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    Violence and Civilization: Gramsci, Machiavelli, and Sorel

    Jackson, RP (2018) Violence and Civilization: Gramsci, Machiavelli, and Sorel. In: The Meanings of Violence: From Critical Theory to Biopolitics. Routledge Studies in Contemporary Philosophy . Routledge, Oxon, pp. 48-64. ISBN 9781138570207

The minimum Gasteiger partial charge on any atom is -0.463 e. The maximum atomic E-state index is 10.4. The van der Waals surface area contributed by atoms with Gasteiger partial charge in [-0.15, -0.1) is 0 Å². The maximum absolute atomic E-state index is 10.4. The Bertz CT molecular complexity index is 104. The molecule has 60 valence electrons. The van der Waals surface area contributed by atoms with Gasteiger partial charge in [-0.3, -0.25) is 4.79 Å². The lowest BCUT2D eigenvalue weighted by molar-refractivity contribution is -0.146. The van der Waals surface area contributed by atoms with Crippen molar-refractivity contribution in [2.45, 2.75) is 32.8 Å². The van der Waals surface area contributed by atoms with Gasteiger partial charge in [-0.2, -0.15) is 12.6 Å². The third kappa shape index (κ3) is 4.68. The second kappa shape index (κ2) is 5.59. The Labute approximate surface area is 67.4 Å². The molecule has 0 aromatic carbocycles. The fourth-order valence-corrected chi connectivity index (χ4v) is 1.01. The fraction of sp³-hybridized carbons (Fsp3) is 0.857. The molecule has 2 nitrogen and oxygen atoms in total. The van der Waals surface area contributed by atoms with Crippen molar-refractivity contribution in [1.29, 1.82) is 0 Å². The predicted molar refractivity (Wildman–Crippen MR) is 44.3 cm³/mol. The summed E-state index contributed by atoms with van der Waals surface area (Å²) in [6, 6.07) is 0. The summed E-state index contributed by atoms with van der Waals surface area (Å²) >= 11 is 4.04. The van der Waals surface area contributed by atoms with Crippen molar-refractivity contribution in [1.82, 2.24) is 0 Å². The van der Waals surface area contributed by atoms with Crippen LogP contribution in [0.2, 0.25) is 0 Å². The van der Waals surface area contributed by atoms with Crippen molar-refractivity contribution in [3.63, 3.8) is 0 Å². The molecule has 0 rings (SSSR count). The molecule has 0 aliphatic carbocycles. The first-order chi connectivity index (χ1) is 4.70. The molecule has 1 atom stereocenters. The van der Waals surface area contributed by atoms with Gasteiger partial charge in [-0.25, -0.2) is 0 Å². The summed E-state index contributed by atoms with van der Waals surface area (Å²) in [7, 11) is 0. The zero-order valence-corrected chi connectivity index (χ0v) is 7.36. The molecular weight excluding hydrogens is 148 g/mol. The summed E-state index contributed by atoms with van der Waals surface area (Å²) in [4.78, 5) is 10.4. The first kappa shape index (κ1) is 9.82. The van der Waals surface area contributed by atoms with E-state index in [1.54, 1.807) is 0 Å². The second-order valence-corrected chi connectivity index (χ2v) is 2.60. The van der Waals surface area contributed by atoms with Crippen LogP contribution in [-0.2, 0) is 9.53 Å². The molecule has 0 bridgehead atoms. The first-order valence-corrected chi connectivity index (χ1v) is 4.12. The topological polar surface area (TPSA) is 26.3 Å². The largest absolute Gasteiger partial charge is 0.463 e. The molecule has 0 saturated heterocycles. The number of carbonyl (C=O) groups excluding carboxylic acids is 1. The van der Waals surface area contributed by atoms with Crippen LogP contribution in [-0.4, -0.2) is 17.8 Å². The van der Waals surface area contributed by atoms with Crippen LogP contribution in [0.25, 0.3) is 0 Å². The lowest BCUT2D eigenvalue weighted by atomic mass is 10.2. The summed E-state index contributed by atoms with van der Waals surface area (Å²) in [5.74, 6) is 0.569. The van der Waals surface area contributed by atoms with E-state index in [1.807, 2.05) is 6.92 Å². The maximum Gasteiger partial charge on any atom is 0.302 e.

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    Antonio Gramsci’s writings represent a rich repository for re-thinking the meanings of violence in relation to the political and the ethical in our present conjuncture. Despite a tendency in some quarters to reduce Gramsci’s concept of hegemony to a theory of consent, his Prison Notebooks exhibit a deep concern with the ‘armour of coercion’. Thus, in his reflections on Niccolò Machiavelli’s Centaur, Gramsci regards this figure as symbolic of a dual perspective, half-animal half-human. For Gramsci, political thought should seek to elaborate the dialectical unity of these two levels: force and consent. This chapter considers the formation of this nexus of violence and civilization in Gramsci’s writings through his encounter with two thinkers, Machiavelli and Georges Sorel. Gramsci takes up Machiavelli’s use of militaristic terminology and the Florentine’s emphasis on the military basis of political struggles, expressed in the semantic field of concepts such as ‘war of manoeuvre’ and ‘war of position’. However, Gramsci balances this tendency with a recognition of the relationship between arms and religion, or, in Benedetto Croce’s ethico-political terms, between the universal (state) and the individual (church). Gramsci also draws vitality for his re-articulation of a historical materialist framework from a second source, Sorel’s Reflections on Violence (1906). Examining Sorel’s distinction between myth (a ‘body of images capable of evoking sentiments’) and Utopia (a ‘deceptive mirage of the future’), I consider Gramsci’s efforts to transform Sorel’s political myth by deploying his own reading of Machiavelli’s Prince. While Gramsci accepts Sorel’s case that only the political myth is able to mobilize the strongest inclinations of a people, to create a violent force that can cleave the social fabric, Gramsci also elaborates a constructive aspect to this process. Finally, I deploy the terms set out by Walter Benjamin in his Critique of Violence to evaluate whether we can describe Gramsci’s destructive/constructive notion of political myth as a form of mythical violence or as a form of divine power.

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